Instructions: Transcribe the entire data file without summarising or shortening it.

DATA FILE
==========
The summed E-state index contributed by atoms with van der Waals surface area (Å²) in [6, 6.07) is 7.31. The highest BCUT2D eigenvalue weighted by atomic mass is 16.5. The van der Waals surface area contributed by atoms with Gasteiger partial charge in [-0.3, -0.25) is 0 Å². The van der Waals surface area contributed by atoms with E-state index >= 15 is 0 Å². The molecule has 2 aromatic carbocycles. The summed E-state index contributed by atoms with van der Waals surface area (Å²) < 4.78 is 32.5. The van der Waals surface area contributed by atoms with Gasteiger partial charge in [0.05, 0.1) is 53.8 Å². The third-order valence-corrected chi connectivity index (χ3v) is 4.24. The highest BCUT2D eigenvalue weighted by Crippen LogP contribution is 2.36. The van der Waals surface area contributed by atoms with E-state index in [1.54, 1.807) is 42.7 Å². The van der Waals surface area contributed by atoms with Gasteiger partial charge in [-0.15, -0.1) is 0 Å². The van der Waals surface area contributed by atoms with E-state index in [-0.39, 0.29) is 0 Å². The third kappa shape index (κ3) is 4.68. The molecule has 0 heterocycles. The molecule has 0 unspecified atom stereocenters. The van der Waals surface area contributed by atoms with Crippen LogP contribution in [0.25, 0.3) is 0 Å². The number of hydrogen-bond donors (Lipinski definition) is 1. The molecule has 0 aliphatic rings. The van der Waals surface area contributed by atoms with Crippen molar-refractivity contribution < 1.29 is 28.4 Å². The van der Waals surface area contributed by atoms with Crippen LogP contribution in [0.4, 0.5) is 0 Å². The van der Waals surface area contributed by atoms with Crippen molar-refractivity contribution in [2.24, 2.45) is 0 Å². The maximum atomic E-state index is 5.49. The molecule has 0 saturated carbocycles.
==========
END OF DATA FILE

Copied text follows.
The summed E-state index contributed by atoms with van der Waals surface area (Å²) in [6, 6.07) is 7.31. The highest BCUT2D eigenvalue weighted by atomic mass is 16.5. The van der Waals surface area contributed by atoms with Gasteiger partial charge in [-0.3, -0.25) is 0 Å². The van der Waals surface area contributed by atoms with E-state index >= 15 is 0 Å². The molecule has 2 aromatic carbocycles. The summed E-state index contributed by atoms with van der Waals surface area (Å²) < 4.78 is 32.5. The van der Waals surface area contributed by atoms with Gasteiger partial charge in [0.05, 0.1) is 53.8 Å². The third-order valence-corrected chi connectivity index (χ3v) is 4.24. The highest BCUT2D eigenvalue weighted by Crippen LogP contribution is 2.36. The van der Waals surface area contributed by atoms with E-state index in [1.54, 1.807) is 42.7 Å². The van der Waals surface area contributed by atoms with Gasteiger partial charge in [-0.15, -0.1) is 0 Å². The van der Waals surface area contributed by atoms with E-state index in [-0.39, 0.29) is 0 Å². The third kappa shape index (κ3) is 4.68. The molecule has 0 heterocycles. The molecule has 0 unspecified atom stereocenters. The van der Waals surface area contributed by atoms with Crippen LogP contribution in [0.25, 0.3) is 0 Å². The number of hydrogen-bond donors (Lipinski definition) is 1. The molecule has 0 aliphatic rings. The van der Waals surface area contributed by atoms with Crippen molar-refractivity contribution < 1.29 is 28.4 Å². The van der Waals surface area contributed by atoms with Crippen LogP contribution in [0.4, 0.5) is 0 Å². The van der Waals surface area contributed by atoms with Crippen molar-refractivity contribution in [2.24, 2.45) is 0 Å². The maximum atomic E-state index is 5.49. The molecule has 0 saturated carbocycles.